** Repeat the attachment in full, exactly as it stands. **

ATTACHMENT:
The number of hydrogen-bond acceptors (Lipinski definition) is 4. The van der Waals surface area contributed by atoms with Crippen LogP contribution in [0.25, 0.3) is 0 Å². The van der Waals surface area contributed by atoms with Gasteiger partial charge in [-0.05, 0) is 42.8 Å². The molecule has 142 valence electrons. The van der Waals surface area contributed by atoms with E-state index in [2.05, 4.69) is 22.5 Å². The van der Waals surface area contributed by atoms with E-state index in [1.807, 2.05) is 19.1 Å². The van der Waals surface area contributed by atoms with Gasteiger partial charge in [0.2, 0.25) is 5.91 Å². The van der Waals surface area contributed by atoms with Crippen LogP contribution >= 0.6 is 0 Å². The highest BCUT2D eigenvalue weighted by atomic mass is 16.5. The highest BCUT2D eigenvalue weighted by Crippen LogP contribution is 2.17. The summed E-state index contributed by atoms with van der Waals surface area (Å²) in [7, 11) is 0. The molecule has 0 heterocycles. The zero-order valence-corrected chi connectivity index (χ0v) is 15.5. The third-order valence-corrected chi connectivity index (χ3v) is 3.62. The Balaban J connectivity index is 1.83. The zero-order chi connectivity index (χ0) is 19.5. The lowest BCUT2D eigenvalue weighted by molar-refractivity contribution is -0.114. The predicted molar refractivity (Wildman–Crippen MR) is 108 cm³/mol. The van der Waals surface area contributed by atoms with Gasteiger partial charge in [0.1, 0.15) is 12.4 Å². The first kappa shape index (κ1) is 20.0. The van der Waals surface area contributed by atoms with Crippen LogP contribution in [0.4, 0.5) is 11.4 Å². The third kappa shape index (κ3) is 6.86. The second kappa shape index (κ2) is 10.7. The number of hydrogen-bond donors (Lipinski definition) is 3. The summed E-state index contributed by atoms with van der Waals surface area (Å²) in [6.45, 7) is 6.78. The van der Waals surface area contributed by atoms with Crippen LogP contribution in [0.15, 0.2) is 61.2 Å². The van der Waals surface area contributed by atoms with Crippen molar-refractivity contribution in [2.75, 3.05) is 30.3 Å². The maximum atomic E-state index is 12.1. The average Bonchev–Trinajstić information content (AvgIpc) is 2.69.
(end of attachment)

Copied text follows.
The number of hydrogen-bond acceptors (Lipinski definition) is 4. The van der Waals surface area contributed by atoms with Crippen LogP contribution in [0.25, 0.3) is 0 Å². The van der Waals surface area contributed by atoms with Gasteiger partial charge in [-0.05, 0) is 42.8 Å². The molecule has 142 valence electrons. The van der Waals surface area contributed by atoms with E-state index in [2.05, 4.69) is 22.5 Å². The van der Waals surface area contributed by atoms with E-state index in [1.807, 2.05) is 19.1 Å². The van der Waals surface area contributed by atoms with Gasteiger partial charge in [0.2, 0.25) is 5.91 Å². The van der Waals surface area contributed by atoms with Crippen LogP contribution >= 0.6 is 0 Å². The highest BCUT2D eigenvalue weighted by atomic mass is 16.5. The highest BCUT2D eigenvalue weighted by Crippen LogP contribution is 2.17. The summed E-state index contributed by atoms with van der Waals surface area (Å²) in [7, 11) is 0. The molecule has 0 heterocycles. The zero-order valence-corrected chi connectivity index (χ0v) is 15.5. The third-order valence-corrected chi connectivity index (χ3v) is 3.62. The Balaban J connectivity index is 1.83. The zero-order chi connectivity index (χ0) is 19.5. The lowest BCUT2D eigenvalue weighted by molar-refractivity contribution is -0.114. The predicted molar refractivity (Wildman–Crippen MR) is 108 cm³/mol. The van der Waals surface area contributed by atoms with Gasteiger partial charge in [0.1, 0.15) is 12.4 Å². The first kappa shape index (κ1) is 20.0. The van der Waals surface area contributed by atoms with Crippen LogP contribution in [0.4, 0.5) is 11.4 Å². The third kappa shape index (κ3) is 6.86. The second kappa shape index (κ2) is 10.7. The number of hydrogen-bond donors (Lipinski definition) is 3. The summed E-state index contributed by atoms with van der Waals surface area (Å²) in [6.45, 7) is 6.78. The van der Waals surface area contributed by atoms with Crippen LogP contribution in [0.15, 0.2) is 61.2 Å². The van der Waals surface area contributed by atoms with Crippen molar-refractivity contribution in [2.75, 3.05) is 30.3 Å². The maximum atomic E-state index is 12.1. The average Bonchev–Trinajstić information content (AvgIpc) is 2.69.